Christine Stuart file photo

Republican lawmakers wrote their Democratic colleagues again Friday and asked them to take a stand against Democratic Gov. Dannel P. Malloy’s recent emergency budget cuts and to hold a special session to enact their own.

“It’s obvious now that the governor purposefully negotiated a failing budget with you so he could unilaterally implement his own plans when shortfalls began to emerge,” Senate Minority Leader Len Fasano, R-North Haven, and House Minority Leader Themis Klarides, R-Derby, wrote in a letter to Democratic leaders. “He was well aware problems would arise down the road, and he was ready to act on his own when the time came.”

Fasano and Klarides were referring to the proposed hospital cuts the Democrats restored during negotiations with the Malloy administration over the two-year budget approved in June. Democrats were also successful in restoring some of the money for the Department of Development Services and the Department of Mental Health and Addiction Services, both agencies saw their budget reduced about $6.3 million and $5.9 million, respectively.

Rep. Catherine Abercrombie, D-Meriden, has suggested the governor use transportation money to spare spending cuts to the developmentally disabled and Sen. Beth Bye, D-West Hartford, has suggested state employee furloughs to save money.

In an attempt to play Democratic lawmakers against their governor, Republicans told Democratic leaders that “the governor got his way in the end by exacting unilateral cuts on these vital services. Without your actions, he will get away with these cuts and their devastating impact will spread across the state.”

But Democratic leaders like Senate President Martin Looney, D-New Haven, said Republican calls for a special session ring hollow.

He said they continue to say they need to be in the room to negotiate and offer ideas, but they will never vote for final product.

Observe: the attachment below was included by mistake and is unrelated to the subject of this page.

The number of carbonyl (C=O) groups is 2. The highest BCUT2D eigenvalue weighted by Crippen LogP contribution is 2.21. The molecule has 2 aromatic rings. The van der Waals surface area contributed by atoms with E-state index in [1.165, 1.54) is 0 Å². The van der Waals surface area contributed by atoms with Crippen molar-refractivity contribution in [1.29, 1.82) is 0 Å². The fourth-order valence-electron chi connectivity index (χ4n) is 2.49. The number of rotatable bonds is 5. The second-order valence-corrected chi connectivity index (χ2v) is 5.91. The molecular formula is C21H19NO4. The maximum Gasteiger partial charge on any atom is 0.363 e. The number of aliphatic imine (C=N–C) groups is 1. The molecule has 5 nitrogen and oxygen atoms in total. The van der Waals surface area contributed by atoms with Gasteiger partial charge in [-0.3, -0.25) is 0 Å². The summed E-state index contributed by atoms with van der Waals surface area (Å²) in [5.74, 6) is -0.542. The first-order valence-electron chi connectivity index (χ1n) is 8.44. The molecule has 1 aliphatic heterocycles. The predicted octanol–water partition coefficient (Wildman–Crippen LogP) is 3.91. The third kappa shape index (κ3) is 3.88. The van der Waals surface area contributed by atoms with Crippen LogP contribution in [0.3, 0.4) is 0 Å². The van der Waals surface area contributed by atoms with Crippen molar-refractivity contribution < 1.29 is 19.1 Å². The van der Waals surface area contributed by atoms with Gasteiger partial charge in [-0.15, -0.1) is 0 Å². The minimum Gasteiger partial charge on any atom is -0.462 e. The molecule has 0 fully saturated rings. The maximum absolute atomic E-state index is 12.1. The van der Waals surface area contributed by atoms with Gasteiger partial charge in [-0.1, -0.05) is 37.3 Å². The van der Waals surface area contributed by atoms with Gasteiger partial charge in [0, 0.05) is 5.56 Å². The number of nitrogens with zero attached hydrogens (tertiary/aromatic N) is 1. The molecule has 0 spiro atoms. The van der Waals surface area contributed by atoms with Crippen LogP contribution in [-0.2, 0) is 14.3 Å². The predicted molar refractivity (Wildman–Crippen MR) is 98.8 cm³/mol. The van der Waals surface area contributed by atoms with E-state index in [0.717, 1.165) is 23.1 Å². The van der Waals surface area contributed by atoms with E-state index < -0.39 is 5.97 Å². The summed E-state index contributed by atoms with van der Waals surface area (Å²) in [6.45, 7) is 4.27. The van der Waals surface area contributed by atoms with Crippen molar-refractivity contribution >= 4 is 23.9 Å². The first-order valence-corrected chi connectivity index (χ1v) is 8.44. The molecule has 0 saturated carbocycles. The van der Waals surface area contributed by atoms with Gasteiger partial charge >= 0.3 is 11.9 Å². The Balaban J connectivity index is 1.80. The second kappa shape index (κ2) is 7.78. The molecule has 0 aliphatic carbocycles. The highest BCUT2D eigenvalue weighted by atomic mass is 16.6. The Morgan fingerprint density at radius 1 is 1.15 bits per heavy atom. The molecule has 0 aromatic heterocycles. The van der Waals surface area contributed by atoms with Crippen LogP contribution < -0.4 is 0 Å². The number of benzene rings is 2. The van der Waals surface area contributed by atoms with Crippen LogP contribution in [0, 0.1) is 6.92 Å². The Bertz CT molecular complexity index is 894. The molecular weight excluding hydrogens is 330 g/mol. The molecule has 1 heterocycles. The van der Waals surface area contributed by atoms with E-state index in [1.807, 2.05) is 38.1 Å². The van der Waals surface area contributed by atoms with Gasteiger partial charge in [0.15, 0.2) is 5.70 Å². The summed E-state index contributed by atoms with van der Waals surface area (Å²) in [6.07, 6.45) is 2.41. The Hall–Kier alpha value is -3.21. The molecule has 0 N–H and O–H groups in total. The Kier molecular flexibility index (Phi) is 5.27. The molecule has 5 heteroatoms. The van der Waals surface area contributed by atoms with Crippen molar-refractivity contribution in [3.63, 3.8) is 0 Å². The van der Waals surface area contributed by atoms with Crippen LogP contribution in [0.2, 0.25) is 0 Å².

“How do you negotiate with people who are committed to voting against any budget?” Senate Majority Leader Bob Duff, D-Norwalk, said. “It is one thing to hold a press conference, it is another to actually step up and propose a viable, balanced budget. Press conferences aren’t budgets, and their proposal was so badly out of balance that it could not have been taken seriously.”

Looney and Duff complained that the budget Republicans offered in April was out of balance shortly after it was proposed due to a change in revenue projections. They said if they had been serious they would have adjusted their proposal. They said Republicans never called their budget for a vote in committee or on the floor of the House or Senate. 

Republicans said they don’t believe this will be the first round of rescissions Malloy announces this year. They said the budget has the potential to fall short by more than $300 million, while the governor only has the authority to cut an additional $340 million.

“As we have seen already, he is not afraid to use this authority even when facing a bipartisan outcry against cuts that hurt the most vulnerable,” Fasano and Klarides said. “So where do you think he will cut next when another shortfall appears? While you stay silent, the governor can continue targeting the poor, the sick and the elderly with hundreds of millions in future cuts.”

Democratic lawmakers will be informally proposing an alternative set of budget rescissions to the Malloy administration next week.